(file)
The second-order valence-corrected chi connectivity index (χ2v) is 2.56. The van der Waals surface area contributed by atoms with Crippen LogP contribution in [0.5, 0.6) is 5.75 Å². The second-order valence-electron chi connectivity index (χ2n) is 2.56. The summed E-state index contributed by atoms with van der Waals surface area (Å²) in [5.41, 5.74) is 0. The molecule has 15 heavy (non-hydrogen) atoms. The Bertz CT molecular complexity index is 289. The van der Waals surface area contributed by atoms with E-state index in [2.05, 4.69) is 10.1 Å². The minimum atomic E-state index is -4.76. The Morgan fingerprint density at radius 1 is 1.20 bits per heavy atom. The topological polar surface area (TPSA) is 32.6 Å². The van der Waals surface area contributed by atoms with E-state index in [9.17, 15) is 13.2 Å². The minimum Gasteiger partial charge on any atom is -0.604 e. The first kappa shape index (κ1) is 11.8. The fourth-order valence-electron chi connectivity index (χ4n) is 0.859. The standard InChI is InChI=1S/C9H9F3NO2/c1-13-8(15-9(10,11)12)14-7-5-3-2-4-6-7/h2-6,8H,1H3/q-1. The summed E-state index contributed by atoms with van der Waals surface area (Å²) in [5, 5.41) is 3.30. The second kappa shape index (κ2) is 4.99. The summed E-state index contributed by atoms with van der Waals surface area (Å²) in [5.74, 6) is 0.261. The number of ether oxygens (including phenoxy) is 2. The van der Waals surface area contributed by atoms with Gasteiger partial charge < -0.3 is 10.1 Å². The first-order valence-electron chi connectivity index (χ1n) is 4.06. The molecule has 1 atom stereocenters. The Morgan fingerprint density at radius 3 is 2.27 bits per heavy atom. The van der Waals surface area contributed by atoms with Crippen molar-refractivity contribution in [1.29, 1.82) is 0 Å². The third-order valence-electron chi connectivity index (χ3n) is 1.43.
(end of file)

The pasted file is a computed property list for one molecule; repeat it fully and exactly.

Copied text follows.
The second-order valence-corrected chi connectivity index (χ2v) is 2.56. The van der Waals surface area contributed by atoms with Crippen LogP contribution in [0.5, 0.6) is 5.75 Å². The second-order valence-electron chi connectivity index (χ2n) is 2.56. The summed E-state index contributed by atoms with van der Waals surface area (Å²) in [5.41, 5.74) is 0. The molecule has 15 heavy (non-hydrogen) atoms. The Bertz CT molecular complexity index is 289. The van der Waals surface area contributed by atoms with E-state index in [2.05, 4.69) is 10.1 Å². The minimum atomic E-state index is -4.76. The Morgan fingerprint density at radius 1 is 1.20 bits per heavy atom. The topological polar surface area (TPSA) is 32.6 Å². The van der Waals surface area contributed by atoms with E-state index in [9.17, 15) is 13.2 Å². The minimum Gasteiger partial charge on any atom is -0.604 e. The first kappa shape index (κ1) is 11.8. The fourth-order valence-electron chi connectivity index (χ4n) is 0.859. The standard InChI is InChI=1S/C9H9F3NO2/c1-13-8(15-9(10,11)12)14-7-5-3-2-4-6-7/h2-6,8H,1H3/q-1. The summed E-state index contributed by atoms with van der Waals surface area (Å²) in [5, 5.41) is 3.30. The second kappa shape index (κ2) is 4.99. The summed E-state index contributed by atoms with van der Waals surface area (Å²) in [5.74, 6) is 0.261. The number of ether oxygens (including phenoxy) is 2. The van der Waals surface area contributed by atoms with Gasteiger partial charge < -0.3 is 10.1 Å². The first-order valence-electron chi connectivity index (χ1n) is 4.06. The molecule has 1 atom stereocenters. The Morgan fingerprint density at radius 3 is 2.27 bits per heavy atom. The van der Waals surface area contributed by atoms with Crippen molar-refractivity contribution in [1.29, 1.82) is 0 Å². The third-order valence-electron chi connectivity index (χ3n) is 1.43.